Project Management and Business Soft Skills
It’s been mentioned on many occasions, project management fundamentally is to deliver, to deliver successfully people skills are required. Getting the best out of resources ensures a better project experience and every chance of success. The ability to get the best out of people and resources is possessing business soft skills, but what are they?
Soft skills, otherwise known as interpersonal or people skills are essentially communication abilities that contribute towards successful office interactions and working relationships. They incorporate a wide range of things including personal attributes, personality traits, and social cues; soft skills are similar to emotions or insights that allow the project manager to ‘read’ colleagues.
Technical (or hard) skills can easily be taught on the job if the employee is willing to learn. On the other hand, interpersonal (or soft) skills are much harder to master as they are heavily dependent on the type of personality. In most projects, technical skills alone are not enough to ensure a successful outcome. But if there is the perfect blend of both soft and hard skills, there is every chance of delivering the project as per scope.
At some point, nearly every project will require some form of interaction with others, whether that’s speaking to customers over the phone, in a face-to-face meeting with clients or simply interacting with other teams in the office.
Strong soft skills ensure a productive and healthy project work environment – vital attributes for project managers in a competitive working world.
Other reason soft skills are so important to project managers is that they are easily transferable; a project manager with strong interpersonal skills is likely to be more adaptable and flexible than one who isn’t so adept. They are also a sign that the individual has experienced a broad range of situations, bringing diversity of thought to the business and project.
Excellent communication skills can make an enormous difference to the project, but how can improving soft skills occur?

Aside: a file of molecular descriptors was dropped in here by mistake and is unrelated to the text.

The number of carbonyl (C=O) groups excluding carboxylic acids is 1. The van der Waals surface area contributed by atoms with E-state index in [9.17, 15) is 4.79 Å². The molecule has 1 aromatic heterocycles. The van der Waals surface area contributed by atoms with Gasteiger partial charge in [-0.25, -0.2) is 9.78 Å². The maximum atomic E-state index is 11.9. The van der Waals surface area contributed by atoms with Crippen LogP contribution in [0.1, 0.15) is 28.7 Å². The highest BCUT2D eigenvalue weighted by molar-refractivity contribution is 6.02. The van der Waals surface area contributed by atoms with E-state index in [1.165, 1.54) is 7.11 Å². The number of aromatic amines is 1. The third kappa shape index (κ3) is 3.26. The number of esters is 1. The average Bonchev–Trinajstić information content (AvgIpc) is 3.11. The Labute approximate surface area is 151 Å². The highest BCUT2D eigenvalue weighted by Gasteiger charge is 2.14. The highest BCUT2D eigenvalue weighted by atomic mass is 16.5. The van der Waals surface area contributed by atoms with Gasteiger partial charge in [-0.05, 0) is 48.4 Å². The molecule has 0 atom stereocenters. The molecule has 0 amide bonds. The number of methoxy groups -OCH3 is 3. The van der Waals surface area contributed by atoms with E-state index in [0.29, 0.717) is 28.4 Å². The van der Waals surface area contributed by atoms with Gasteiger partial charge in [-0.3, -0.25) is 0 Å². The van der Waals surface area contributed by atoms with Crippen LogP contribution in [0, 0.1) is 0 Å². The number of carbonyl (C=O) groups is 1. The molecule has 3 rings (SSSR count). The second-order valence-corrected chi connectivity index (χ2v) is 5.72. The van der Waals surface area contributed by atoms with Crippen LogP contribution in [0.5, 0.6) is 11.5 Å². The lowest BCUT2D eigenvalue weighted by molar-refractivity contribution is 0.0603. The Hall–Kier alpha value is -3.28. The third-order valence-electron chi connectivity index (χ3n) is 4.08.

The best place to start is simple: by listening and watching. Observing how others in the office and project team interact with colleagues and management. It is a great way of gaining a better understanding of what works in the team. Once this is understood, try to replicate it and practise it in day-to-day life – at work and in free time! Beyond listening, there are numerous ways you can easily improve the strength of your interpersonal skills.
- Always try to remain positive: As hard as it can seem at the time, it’s important to not allow negativity to encroach on interactions at work. Attempt to clear your mind and find the positive aspects of any situation.
- Don’t let your emotions get the better of you: Emotions and empathy are important in the workplace, but it’s even more important that you have control over them. Whether you’re irritated or happy, always try to express yourself in a calm and patient manner.
- Recognise the expertise of colleagues: Everyone wants to be appreciated; showing that they are recognised and appreciate their talents is an effective way of building trust with co-workers.
- Show your interest in people: Our lives all continue beyond work. Getting to know more about your colleagues develops and solidifies your relationships, giving you a better understanding of them as a person – which can be useful when it comes to asking for favours!
- Try to identify the best thing about every person at work: It’s natural that you won’t get along well with every single person in the project team, clients, customers or stakeholders, as we are all different in many ways. Instead of forming unshakable negative opinions of them, try to pick out one positive trait in their personalities and always remind yourself of it when communicating with them; it’s a great way to develop mutual respect.
- Be assertive: Show that you are confident about your abilities and don’t be afraid to back up your opinions. This said, there’s a fine line between being assertive and being stubborn.
- Be empathetic: It pays to put yourself in others’ shoes – this is perhaps the most effective way of broadening your perspective on interpersonal skills and being able to find resolutions that keep as many people happy as possible.
If you highlight your soft skills during project delivery and can identify where it is particularly needed, then you go a long way to forming good relationships. Let us know if you have been able to use soft skills to good effect when delivering projects, what soft skills you have learnt in your project management career. It would be great to hear from you, all the very best on your project management journey.